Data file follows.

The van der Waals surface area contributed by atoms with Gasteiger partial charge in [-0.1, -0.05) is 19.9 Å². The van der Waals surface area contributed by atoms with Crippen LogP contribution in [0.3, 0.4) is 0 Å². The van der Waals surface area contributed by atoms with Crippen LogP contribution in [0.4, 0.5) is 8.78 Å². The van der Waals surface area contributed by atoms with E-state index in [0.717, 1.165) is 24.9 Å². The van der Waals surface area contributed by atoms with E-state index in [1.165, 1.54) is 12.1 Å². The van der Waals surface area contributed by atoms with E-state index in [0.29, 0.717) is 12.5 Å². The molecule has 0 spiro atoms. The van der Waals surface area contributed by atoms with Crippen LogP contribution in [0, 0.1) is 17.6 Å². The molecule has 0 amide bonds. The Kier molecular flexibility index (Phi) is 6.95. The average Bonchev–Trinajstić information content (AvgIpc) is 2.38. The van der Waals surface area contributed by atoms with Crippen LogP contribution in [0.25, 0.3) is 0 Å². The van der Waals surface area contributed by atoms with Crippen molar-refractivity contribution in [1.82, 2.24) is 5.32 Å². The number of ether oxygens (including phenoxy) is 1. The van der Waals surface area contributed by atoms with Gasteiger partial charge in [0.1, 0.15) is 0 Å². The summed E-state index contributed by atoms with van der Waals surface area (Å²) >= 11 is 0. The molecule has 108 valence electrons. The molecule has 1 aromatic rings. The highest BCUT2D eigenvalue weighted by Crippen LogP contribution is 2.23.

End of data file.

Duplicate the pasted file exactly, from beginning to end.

The van der Waals surface area contributed by atoms with Gasteiger partial charge in [-0.1, -0.05) is 19.9 Å². The van der Waals surface area contributed by atoms with Crippen LogP contribution in [0.3, 0.4) is 0 Å². The van der Waals surface area contributed by atoms with Crippen LogP contribution in [0.4, 0.5) is 8.78 Å². The van der Waals surface area contributed by atoms with E-state index in [0.717, 1.165) is 24.9 Å². The van der Waals surface area contributed by atoms with E-state index in [1.165, 1.54) is 12.1 Å². The van der Waals surface area contributed by atoms with E-state index in [0.29, 0.717) is 12.5 Å². The molecule has 0 spiro atoms. The van der Waals surface area contributed by atoms with Crippen LogP contribution in [0, 0.1) is 17.6 Å². The molecule has 0 amide bonds. The Kier molecular flexibility index (Phi) is 6.95. The average Bonchev–Trinajstić information content (AvgIpc) is 2.38. The van der Waals surface area contributed by atoms with Crippen LogP contribution in [0.25, 0.3) is 0 Å². The van der Waals surface area contributed by atoms with Crippen molar-refractivity contribution in [1.82, 2.24) is 5.32 Å². The number of ether oxygens (including phenoxy) is 1. The van der Waals surface area contributed by atoms with Gasteiger partial charge in [0.1, 0.15) is 0 Å². The summed E-state index contributed by atoms with van der Waals surface area (Å²) >= 11 is 0. The molecule has 108 valence electrons. The molecule has 1 aromatic rings. The highest BCUT2D eigenvalue weighted by Crippen LogP contribution is 2.23.